The Power of Zero
Wilson, Valerie Plame, Newsweek
Byline: Valerie Plame Wilson
After spending years trying to thwart the nuclear black market, a former CIA spy says the only way to prevent terrorists from getting the bomb is to eliminate all of the world's nukes.
The smoke was still drifting off the World Trade Center when the CIA discovered that Osama bin Laden had secretly met just a few days before the attack with a top Pakistani nuclear scientist, seeking help in building a nuclear bomb. Immediately, nuclear terrorism jumped to the top of the list of urgent threats to the civilized world. My clandestine work as a CIA operations officer became laser-focused on counterproliferation as we mobilized to prevent a nuclear 9/11. We knew that the horror of a nuclear bomb detonated in a major city would dwarf any catastrophe previously suffered by our country--the death toll would be in the hundreds of thousands and the economic and social devastation sudden and catastrophic.
Nine years later, who is winning this contest of wills between the civilized world and terrorist groups trying to buy, build, or steal a nuclear bomb? I would like to believe the bad guys are losing, but, in fact, time favors them as long as nuclear-bomb-grade materials and weapons exist in the world. A valiant team effort by the CIA and our many partners around the globe has prevented an attack thus far. But my experience as part of that effort tells me that the only way to end this danger is to lock down all nuclear materials and eliminate nuclear weapons in all countries.
I am now dedicated to achieving this urgent goal as a leader of the Global Zero movement to rid the world of nuclear weapons. To help deliver a wake-up call to the public and policymakers, I recently participated in a chilling documentary that's in theaters now, Countdown to Zero, produced by Lawrence Bender and Participant Media--the team that made An Inconvenient Truth. This extraordinary film explains why living in a world with nuclear weapons and materials is simply not a viable option. Our only hope of survival is to drain the swamp as soon as we possibly can. The alternative is for nuclear weapons to spread around the world and, sooner or later, for terrorists to incinerate the heart of a major city.
According to the International Atomic Energy Agency, there have been at least 25 incidents of lost or stolen nuclear explosive material. If we estimate that the amount of recovered material represents 10 to 30 percent of the total amount that's made it onto the black market over the years, that translates into sufficient material to build two to five nuclear weapons. The CIA is trying to ensure that none of this falls into the hands of terrorists, but it's an uphill battle if the leakage of materials continues.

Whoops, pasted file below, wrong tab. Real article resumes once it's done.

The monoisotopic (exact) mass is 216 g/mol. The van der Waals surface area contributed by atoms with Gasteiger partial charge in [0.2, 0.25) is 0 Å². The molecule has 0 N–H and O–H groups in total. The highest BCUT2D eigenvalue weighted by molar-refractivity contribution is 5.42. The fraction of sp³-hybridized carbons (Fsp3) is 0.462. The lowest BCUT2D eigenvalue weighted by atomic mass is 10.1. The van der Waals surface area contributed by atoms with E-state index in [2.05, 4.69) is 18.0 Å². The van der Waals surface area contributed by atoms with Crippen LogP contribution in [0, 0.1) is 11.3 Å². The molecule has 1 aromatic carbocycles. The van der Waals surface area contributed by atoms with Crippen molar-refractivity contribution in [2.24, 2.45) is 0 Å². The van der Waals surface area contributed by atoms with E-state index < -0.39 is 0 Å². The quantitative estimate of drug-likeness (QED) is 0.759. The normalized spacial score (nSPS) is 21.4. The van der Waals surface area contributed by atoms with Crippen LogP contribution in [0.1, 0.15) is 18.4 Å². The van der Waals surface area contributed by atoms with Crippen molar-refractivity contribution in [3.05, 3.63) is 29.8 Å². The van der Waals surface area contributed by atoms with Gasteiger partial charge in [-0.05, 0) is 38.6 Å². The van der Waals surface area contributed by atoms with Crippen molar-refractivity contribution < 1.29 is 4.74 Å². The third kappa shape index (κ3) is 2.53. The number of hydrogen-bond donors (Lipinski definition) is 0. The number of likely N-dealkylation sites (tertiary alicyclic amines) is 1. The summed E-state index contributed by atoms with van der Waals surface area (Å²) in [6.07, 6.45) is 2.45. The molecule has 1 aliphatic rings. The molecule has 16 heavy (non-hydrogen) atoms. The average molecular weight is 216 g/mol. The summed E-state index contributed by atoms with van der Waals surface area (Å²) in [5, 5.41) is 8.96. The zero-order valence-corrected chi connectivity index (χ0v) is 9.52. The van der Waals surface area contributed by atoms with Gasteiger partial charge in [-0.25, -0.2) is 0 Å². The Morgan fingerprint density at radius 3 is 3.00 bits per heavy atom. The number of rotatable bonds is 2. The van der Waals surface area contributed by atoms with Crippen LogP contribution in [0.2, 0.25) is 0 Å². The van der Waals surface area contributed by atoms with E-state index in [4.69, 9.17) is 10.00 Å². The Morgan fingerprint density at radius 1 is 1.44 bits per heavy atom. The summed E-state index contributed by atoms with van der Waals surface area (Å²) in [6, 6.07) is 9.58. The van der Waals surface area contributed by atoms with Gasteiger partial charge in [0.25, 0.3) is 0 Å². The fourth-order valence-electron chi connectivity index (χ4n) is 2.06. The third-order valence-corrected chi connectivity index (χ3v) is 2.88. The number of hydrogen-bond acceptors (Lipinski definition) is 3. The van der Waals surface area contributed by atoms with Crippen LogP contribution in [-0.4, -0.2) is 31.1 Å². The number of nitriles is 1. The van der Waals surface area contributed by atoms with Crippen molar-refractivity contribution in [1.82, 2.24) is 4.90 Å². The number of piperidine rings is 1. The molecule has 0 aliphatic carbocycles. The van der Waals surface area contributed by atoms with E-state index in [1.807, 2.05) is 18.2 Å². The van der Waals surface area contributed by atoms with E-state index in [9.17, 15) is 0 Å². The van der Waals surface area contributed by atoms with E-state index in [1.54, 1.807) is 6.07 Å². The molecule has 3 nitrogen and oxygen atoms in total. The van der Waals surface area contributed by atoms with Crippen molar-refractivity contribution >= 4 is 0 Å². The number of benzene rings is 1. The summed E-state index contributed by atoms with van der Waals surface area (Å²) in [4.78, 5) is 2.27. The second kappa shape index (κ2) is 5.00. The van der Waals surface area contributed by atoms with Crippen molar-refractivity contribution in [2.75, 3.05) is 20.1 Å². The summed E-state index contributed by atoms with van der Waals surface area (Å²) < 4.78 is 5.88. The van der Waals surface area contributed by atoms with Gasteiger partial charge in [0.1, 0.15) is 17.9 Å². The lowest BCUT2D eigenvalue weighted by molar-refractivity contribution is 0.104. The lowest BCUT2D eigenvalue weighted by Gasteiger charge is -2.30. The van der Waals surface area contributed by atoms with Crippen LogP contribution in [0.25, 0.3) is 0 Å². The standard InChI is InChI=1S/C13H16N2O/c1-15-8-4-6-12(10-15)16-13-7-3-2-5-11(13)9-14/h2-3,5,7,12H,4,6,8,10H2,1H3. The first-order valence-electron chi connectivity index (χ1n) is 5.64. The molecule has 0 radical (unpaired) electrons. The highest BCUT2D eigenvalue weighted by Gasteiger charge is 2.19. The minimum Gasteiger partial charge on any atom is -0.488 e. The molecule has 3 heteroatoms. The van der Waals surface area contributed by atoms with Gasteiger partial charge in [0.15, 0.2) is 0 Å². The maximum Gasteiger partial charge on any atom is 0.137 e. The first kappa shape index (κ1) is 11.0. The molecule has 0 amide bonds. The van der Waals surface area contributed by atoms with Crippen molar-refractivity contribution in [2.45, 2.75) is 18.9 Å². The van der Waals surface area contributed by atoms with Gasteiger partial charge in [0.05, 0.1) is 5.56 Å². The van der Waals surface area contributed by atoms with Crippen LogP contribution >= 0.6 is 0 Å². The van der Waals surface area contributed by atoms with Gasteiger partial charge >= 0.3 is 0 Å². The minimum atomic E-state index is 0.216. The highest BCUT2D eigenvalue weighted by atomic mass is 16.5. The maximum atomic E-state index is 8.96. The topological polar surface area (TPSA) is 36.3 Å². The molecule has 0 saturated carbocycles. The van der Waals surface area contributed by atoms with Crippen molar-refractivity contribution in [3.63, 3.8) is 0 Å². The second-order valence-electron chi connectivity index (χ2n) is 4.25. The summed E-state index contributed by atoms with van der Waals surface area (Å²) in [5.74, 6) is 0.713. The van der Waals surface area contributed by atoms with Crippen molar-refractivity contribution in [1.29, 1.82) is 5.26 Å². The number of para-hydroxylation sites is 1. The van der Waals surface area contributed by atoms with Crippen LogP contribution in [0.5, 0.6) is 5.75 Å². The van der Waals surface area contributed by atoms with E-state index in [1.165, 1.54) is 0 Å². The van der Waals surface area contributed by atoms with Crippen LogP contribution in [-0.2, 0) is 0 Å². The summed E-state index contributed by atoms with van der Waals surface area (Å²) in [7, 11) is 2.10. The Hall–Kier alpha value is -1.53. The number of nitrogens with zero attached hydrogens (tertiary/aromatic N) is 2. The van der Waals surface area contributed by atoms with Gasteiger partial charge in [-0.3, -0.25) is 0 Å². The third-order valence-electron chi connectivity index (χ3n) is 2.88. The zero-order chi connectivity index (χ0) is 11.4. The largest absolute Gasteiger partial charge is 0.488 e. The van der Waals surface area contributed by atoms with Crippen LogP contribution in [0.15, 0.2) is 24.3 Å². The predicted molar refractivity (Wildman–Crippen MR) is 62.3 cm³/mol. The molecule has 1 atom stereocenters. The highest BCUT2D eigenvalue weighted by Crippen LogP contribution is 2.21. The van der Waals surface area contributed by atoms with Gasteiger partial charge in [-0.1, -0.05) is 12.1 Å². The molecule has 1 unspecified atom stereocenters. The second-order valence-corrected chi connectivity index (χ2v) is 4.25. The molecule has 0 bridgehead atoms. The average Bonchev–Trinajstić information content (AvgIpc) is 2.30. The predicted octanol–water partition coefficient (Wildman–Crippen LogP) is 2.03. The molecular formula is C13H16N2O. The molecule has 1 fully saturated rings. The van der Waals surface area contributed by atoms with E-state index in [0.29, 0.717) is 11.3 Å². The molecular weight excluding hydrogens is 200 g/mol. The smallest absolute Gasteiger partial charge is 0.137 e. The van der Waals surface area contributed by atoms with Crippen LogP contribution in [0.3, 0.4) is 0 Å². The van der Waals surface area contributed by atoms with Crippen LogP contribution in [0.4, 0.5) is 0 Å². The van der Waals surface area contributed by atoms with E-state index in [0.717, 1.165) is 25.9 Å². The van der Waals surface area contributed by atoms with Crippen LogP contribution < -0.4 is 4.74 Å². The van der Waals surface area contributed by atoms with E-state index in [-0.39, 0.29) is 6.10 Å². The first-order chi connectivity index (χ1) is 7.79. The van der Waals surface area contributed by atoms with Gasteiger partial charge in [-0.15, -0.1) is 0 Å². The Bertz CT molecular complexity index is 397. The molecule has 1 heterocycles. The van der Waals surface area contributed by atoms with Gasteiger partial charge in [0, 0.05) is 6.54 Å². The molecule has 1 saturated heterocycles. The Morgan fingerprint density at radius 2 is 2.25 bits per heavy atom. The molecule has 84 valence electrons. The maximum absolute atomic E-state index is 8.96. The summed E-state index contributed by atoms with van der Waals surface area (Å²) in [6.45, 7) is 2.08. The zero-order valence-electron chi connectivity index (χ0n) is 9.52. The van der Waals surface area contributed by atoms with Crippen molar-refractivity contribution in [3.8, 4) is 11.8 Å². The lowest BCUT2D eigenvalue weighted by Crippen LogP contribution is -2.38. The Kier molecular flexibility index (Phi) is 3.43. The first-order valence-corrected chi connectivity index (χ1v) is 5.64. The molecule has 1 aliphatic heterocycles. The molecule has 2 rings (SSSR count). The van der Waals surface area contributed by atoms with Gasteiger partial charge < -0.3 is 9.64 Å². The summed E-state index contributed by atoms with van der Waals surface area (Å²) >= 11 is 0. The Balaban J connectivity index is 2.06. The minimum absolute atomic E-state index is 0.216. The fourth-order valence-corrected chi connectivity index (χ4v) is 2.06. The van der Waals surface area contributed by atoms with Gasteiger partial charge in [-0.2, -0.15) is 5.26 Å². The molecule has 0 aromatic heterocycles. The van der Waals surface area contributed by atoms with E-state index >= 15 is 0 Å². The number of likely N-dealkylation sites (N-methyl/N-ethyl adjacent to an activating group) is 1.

We may not precisely know the scale of the illicit trafficking in fissile materials, but we do know that rogue salesmen are peddling nuclear technology on the black market. The enterprising father of the Pakistani nuclear bomb, A. Q. Khan, hawked his wares for years before my group at the CIA caught him red-handed and put him out of business for selling a nuclear bomb to Libya in late 2003.
If terrorists get their hands on highly enriched uranium (a grapefruit-size quantity would be sufficient), they could smuggle it into a targeted city and detonate it on site. A hundred pounds of highly enriched uranium could fit in a shoebox--and 100,000 shipping containers come into the U.S. every day. Existing radiation sensors at the docks stand little chance: there are simply not enough of them, and it's easy to hide highly enriched uranium in common materials that also give off a slight radioactive signature, like kitty litter. And building a bomb is no longer a well-guarded secret. Graduate …
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Publication information: Article title: The Power of Zero. Contributors: Wilson, Valerie Plame - Author. Magazine title: Newsweek. Volume: 156. Issue: 06 Publication date: August 9, 2010. Page number: 30. © 2009 Newsweek, Inc. All rights reserved. Any reuse, distribution or alteration without express written permission of Newsweek is prohibited. For permission: www.newsweek.com. COPYRIGHT 2010 Gale Group.
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